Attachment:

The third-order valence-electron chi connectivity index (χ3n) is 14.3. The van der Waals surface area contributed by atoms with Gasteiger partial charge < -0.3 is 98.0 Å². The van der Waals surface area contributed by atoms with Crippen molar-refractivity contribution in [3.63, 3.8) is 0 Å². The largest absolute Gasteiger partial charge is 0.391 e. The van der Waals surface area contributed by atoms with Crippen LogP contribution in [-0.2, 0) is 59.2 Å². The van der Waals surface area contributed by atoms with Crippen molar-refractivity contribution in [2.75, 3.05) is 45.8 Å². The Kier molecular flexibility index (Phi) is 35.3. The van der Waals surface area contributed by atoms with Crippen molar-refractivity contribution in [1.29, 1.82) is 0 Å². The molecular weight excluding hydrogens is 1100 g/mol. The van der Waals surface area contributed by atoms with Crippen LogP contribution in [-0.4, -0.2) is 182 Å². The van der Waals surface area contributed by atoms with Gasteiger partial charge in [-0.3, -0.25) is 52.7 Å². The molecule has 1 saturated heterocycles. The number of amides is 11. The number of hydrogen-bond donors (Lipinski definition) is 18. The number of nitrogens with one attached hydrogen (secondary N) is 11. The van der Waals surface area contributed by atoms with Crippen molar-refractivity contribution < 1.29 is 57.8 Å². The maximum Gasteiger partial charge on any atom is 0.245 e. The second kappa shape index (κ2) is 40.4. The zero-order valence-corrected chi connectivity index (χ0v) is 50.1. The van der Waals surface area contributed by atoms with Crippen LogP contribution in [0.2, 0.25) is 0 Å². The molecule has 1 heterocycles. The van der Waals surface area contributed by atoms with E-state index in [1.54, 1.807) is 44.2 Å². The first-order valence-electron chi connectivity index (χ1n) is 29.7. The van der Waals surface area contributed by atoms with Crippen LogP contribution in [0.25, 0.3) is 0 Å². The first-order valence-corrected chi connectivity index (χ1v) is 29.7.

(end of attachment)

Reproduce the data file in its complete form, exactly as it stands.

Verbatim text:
The third-order valence-electron chi connectivity index (χ3n) is 14.3. The van der Waals surface area contributed by atoms with Gasteiger partial charge < -0.3 is 98.0 Å². The van der Waals surface area contributed by atoms with Crippen molar-refractivity contribution in [3.63, 3.8) is 0 Å². The largest absolute Gasteiger partial charge is 0.391 e. The van der Waals surface area contributed by atoms with Crippen LogP contribution in [-0.2, 0) is 59.2 Å². The van der Waals surface area contributed by atoms with Crippen molar-refractivity contribution in [2.75, 3.05) is 45.8 Å². The Kier molecular flexibility index (Phi) is 35.3. The van der Waals surface area contributed by atoms with Crippen molar-refractivity contribution in [1.29, 1.82) is 0 Å². The molecular weight excluding hydrogens is 1100 g/mol. The van der Waals surface area contributed by atoms with Crippen LogP contribution in [-0.4, -0.2) is 182 Å². The van der Waals surface area contributed by atoms with Gasteiger partial charge in [-0.3, -0.25) is 52.7 Å². The molecule has 1 saturated heterocycles. The number of amides is 11. The number of hydrogen-bond donors (Lipinski definition) is 18. The number of nitrogens with one attached hydrogen (secondary N) is 11. The van der Waals surface area contributed by atoms with Crippen molar-refractivity contribution < 1.29 is 57.8 Å². The maximum Gasteiger partial charge on any atom is 0.245 e. The second kappa shape index (κ2) is 40.4. The zero-order valence-corrected chi connectivity index (χ0v) is 50.1. The van der Waals surface area contributed by atoms with Crippen LogP contribution in [0.2, 0.25) is 0 Å². The molecule has 1 heterocycles. The van der Waals surface area contributed by atoms with E-state index in [1.54, 1.807) is 44.2 Å². The first-order valence-electron chi connectivity index (χ1n) is 29.7. The van der Waals surface area contributed by atoms with Crippen LogP contribution in [0.25, 0.3) is 0 Å². The first-order valence-corrected chi connectivity index (χ1v) is 29.7.